To gain a better understanding of the forces working on the cervical spine, a spatial biomechanical computer model was developed. The first part of our research was concerned with the development of a kinematic model to establish the axes of rotation and the mutual position of the head and vertebrae with regard to flexion, extension, lateroflexion and torsion. The next step was the introduction of lines of action of muscle forces and an external load, created by gravity and accelerations in different directions, working on the centre of gravity of the head and possibly a helmet. Although the results of our calculations should be interpreted cautiously in the present stage of our research, some conclusions can be drawn with respect to different head positions. During flexion muscle forces and joint reaction forces increase, except the force between the odontoid and the ligamentum transversum atlantis. This force shows a minimum during moderate flexion. The joint reaction forces on the levels C0-C1, C1-C2, and C7-T1 reach minimum values during extension, each in different stages of extension. Axial rotation less than 35° does not need great muscle forces, axial rotation further than 35° causes muscle forces and joint reaction forces to increase fast. While performing, lateral flexion muscle forces and joint reaction forces must increase rapidly to balance the head. We obtained some indications that the order of magnitude of the calculated forces is correct.,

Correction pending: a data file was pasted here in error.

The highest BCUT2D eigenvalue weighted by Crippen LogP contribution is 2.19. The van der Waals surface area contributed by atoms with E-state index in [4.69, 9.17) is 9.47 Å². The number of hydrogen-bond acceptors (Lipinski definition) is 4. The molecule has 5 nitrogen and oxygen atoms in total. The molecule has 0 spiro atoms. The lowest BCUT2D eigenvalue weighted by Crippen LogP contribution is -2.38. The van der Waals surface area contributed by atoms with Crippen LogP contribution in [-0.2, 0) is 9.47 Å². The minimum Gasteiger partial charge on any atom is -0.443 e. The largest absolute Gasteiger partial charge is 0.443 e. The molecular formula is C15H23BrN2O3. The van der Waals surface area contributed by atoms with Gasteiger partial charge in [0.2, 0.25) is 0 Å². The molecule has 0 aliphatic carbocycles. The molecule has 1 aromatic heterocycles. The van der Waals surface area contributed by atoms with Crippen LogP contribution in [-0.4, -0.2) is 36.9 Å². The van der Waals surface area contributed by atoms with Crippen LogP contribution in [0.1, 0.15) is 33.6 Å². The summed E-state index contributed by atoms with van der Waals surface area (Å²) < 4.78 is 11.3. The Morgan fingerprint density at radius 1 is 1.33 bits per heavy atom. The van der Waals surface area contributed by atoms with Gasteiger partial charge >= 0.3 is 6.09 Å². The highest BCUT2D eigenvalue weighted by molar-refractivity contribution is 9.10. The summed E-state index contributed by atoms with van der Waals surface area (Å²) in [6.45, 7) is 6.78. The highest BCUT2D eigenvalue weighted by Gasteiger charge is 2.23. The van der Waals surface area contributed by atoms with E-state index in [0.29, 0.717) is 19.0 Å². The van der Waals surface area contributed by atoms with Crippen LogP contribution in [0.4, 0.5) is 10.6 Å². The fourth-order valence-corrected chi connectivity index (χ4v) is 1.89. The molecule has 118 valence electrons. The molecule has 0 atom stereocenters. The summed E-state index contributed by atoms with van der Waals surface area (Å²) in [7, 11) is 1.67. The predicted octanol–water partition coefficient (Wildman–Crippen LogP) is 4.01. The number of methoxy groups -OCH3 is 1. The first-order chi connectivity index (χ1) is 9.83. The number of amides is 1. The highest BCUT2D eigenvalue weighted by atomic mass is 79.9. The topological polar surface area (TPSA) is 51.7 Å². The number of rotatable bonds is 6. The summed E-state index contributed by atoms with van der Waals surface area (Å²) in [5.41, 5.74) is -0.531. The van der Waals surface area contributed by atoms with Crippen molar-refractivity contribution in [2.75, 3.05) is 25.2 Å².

Journal of Biomechanics
Biomedical Physics & Technology

Snijders, C.J, Hoek van Dijke, G.A, & Roosch, E.R. (1991). A biomechanical model for the analysis of the cervical spine in static postures. Journal of Biomechanics, 24(9), 783–792. doi:10.1016/0021-9290(91)90303-5